HomeNews and EventsHyundai N Vision 74 hydrogen fuel cell hybrid concept revealed

Hyundai N Vision 74 hydrogen fuel cell hybrid concept revealed

Based on the Hyundai Pony Coupe concept from 1974


Hyundai let the automotive world know that it’s embracing the future and developing new technology with its N Vision 74 hydrogen fuel cell hybrid concept. Hydrogen fuel cell power was once considered a fairytale for vehicle propulsion, but Hyundai launched its N brand in 2015 for sustainable performance and seven years later the N Vision 74 made its debut at Automobility LA. The N Vision 74 is part of Hyundai’s commitment to zero-emission technology development and is an homage to the Giorgetto Giugiaro designed Hyundai Pony Coupe concept from 1974.

Hyundai N Vision 74 Concept and Hyundai Pony Coupe concept 

“N Vision 74’s future-oriented design reflects the respect and appreciation we have for the dedication and passion that went into the Pony Coupe concept,” said SangYup Lee, Executive Vice President and Head of Hyundai Design Center.

My scientific knowledge is poor, hence pursuing a career as a writer, so I will defer to greater minds than myself to explain the fundamentals of propulsion in the N Vision 74 concept. Per Hyundai:

Hyundai engineers developed a unique hydrogen hybrid architecture, with the hybrid structure of a battery-electric in combination with an FCEV system, placed in an all-new layout unique to the N Vision 74. The fuel cell stack, with an output of 85 kW (Max 95 kW), is mounted in the front, and a 62.4kWh T-type battery is mounted in the bottom to lower overall height and center of gravity. The battery retains an 800V high-speed charging architecture.

Hyundai N Vision 74

Independent, rear-mounted motors, one per wheel, generate a total power output of 500kW. This allows engineers to precision tune power distribution between left and right wheels. The ability to rapidly adjust power distribution with precision allows multiple differential settings to be optimally configured for track driving of the N Vision 74.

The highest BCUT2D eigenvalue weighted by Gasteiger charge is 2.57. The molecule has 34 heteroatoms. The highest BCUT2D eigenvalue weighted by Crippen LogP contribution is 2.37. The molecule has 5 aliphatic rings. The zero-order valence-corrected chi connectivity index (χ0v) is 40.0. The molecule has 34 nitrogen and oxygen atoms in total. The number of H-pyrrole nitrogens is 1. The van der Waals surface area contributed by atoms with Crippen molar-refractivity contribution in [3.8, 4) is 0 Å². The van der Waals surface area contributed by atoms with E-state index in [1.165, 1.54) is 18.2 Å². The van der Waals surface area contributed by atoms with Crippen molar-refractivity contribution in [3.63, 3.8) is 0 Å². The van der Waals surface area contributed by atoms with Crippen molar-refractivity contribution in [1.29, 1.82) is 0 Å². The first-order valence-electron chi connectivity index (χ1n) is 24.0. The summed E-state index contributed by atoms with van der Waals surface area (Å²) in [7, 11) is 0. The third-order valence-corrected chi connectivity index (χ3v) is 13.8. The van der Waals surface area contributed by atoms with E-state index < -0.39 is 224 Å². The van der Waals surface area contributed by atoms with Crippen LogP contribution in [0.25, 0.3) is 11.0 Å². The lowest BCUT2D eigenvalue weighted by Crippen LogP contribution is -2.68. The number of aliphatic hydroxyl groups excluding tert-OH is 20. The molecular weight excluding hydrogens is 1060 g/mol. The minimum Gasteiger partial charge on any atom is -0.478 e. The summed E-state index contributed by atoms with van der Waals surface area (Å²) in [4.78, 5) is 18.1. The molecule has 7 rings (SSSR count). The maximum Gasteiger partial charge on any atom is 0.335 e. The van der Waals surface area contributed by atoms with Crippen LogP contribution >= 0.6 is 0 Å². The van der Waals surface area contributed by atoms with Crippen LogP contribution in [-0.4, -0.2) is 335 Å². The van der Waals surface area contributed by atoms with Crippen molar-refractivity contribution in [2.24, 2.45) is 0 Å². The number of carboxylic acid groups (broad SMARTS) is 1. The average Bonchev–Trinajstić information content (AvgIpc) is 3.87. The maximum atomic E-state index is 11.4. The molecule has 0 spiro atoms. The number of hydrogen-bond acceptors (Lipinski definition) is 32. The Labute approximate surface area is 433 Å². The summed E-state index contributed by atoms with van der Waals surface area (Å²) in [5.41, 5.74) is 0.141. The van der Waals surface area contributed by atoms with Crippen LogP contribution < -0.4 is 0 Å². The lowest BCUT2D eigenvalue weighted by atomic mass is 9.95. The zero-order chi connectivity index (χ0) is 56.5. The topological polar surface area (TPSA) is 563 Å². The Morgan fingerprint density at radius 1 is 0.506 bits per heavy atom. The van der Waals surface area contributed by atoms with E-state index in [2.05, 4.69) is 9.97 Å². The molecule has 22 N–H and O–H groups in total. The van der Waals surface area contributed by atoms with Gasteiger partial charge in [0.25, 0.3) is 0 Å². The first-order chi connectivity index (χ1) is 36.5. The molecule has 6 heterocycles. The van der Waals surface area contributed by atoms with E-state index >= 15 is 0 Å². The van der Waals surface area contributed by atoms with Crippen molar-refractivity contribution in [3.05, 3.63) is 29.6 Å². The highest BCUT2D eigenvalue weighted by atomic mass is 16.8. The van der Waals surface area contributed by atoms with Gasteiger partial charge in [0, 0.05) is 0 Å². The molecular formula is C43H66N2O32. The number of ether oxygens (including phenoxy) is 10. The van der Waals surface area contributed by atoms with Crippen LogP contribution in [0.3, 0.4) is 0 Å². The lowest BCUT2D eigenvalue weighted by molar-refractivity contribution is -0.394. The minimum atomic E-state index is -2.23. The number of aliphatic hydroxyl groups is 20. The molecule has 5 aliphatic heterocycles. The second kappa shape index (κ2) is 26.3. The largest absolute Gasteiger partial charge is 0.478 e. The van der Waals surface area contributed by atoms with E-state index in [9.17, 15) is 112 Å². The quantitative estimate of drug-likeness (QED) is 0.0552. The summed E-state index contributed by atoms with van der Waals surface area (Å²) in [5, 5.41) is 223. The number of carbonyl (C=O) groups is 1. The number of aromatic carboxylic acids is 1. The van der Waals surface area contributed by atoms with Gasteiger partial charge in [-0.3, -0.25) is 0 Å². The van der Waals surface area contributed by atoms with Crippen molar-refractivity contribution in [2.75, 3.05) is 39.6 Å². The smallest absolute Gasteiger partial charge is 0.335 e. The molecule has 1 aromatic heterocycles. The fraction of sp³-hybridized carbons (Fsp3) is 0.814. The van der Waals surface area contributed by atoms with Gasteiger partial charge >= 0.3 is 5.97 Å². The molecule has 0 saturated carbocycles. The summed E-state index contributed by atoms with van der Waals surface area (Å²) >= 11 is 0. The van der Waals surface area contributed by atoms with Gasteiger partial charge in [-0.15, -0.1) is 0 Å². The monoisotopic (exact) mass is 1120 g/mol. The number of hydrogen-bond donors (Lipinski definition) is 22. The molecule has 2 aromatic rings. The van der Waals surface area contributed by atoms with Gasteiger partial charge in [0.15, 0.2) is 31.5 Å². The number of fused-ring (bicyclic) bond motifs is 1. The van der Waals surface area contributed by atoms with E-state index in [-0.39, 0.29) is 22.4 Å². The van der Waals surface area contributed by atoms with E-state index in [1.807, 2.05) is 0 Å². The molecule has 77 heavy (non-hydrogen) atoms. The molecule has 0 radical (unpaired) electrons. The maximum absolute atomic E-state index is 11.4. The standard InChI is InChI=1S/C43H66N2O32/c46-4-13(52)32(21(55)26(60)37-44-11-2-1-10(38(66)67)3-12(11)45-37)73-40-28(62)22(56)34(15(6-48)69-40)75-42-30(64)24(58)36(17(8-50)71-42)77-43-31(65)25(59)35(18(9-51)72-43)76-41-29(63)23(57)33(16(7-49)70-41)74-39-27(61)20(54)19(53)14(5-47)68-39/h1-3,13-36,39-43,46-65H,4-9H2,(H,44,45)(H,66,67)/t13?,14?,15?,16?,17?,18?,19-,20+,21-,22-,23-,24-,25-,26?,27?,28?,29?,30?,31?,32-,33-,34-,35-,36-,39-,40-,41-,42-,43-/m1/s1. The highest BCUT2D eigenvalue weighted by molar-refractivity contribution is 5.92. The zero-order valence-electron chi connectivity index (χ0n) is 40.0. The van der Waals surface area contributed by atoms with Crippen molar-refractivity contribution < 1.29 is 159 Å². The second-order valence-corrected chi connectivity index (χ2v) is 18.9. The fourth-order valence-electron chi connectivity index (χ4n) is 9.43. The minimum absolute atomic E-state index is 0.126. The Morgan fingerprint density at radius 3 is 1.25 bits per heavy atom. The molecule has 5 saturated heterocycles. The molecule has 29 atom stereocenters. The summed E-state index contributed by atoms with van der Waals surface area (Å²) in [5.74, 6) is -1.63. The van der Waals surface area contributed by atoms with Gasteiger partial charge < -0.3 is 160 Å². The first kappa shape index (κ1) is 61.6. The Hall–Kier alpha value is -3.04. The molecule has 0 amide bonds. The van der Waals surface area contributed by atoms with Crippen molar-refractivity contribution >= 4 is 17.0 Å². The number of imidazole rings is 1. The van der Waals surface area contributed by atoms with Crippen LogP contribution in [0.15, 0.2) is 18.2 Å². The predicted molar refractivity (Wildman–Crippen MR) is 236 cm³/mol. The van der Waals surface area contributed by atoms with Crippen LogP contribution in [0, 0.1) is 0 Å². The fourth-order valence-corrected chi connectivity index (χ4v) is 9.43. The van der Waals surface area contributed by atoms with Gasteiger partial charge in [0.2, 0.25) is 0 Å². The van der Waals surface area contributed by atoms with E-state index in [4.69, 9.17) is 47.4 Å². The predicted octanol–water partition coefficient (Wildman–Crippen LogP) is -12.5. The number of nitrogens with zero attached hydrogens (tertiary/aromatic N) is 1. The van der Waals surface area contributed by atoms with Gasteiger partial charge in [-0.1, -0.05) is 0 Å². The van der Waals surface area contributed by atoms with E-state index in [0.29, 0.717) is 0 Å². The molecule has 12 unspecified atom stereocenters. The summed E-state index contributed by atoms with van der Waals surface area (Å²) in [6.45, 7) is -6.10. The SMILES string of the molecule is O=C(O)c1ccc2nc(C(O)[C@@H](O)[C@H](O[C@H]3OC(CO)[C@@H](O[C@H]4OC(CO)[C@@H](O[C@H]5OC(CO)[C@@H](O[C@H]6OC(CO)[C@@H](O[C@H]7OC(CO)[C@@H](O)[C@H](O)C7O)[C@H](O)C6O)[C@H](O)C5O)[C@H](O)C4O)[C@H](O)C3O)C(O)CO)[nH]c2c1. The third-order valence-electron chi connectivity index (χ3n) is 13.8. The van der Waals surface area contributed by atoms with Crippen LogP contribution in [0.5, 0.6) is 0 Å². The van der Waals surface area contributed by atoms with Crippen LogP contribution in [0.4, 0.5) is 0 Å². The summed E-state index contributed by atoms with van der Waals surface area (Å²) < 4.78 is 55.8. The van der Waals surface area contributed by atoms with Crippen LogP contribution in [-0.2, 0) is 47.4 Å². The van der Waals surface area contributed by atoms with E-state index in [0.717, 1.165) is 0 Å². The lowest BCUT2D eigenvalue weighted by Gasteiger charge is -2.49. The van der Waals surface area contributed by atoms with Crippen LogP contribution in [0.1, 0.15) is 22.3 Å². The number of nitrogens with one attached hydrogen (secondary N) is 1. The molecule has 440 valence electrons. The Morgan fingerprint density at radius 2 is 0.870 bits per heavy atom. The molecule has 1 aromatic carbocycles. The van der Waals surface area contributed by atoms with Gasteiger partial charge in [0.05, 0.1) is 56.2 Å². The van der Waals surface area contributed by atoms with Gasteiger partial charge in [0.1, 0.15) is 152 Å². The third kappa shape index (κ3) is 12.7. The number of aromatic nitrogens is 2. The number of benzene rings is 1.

N Vision 74 features dual-charging capability, and the rear-mounted 9.3 lb. capacity hydrogen fuel tanks can be refueled within five minutes. The 85kW fuel cell converts hydrogen to electricity to charge the 62kWh battery. The battery also shares the 800V battery technology from Hyundai’s e-GMP platform with fast-charge capability. Fuel and charging ports for both hydrogen and electricity allow flexibility for various scenarios, including spirited driving on the highway or performance driving on racetracks.

Hyundai N Vision 74

As a notorious electric vehicle proponent, I commend Hyundai for working towards developing new automotive tech that can lead to lower emissions but keeps driving fun. Going by its technical specifications (See below) the N Vision 74 concept is a rocket with more than 671 hp and it only takes five minutes to refuel with hydrogen. Hyundai is showing us a future with a Giugiaro design in a vehicle that has more horsepower than a 2021 Nissan GT-R Nismo (600 hp) and a 2022 McLaren GT (612 hp).

Hyundai N Vision 74

Yes, the N Vision 74 is a concept and it’s unclear if the vehicle or technology will ever be available to the public, but Hyundai is being bold, and I dig that. Give Hyundai credit for trying something new and worrying about the environment for the next generation and beyond. The N Vision N74 looks like the future and I am good with that.

N Vision 74 Technical Specifications

VehicleSizeLength / Width / Height / Wheelbase (in.)195.0 / 78.5 / 52.4 / 114.4
PEMotorMax Power (kW)500+ kW (671+ HP) (Rear drive)
Max Torque (Nm)900+ Nm (664+ lb.-ft.)
BatteryCapacity (kWh)62.4 kWh 800V Fast-charging capability
HydrogenTank Capacity9.3 lbs.
Fuel Cell StackNet 85 kW (Max 95 kW)
Refueling Time5 min.
PerformanceMax Speed155+ mph
Driving Range373+ miles
Hyundai N Vision 74
David P. Castro
David P. Castro
The Santa Rosa, California native is an experienced automotive and motorsports writer with a passion for American muscle cars. He is a credentialed automotive, NASCAR, and IndyCar reporter that graduated from the University of Nevada. A devoted F1 and NASCAR fan, he currently resides in Phoenix, Arizona with his wife, son, Siberian Husky, Mini Cooper, and 1977 Chevrolet C10.


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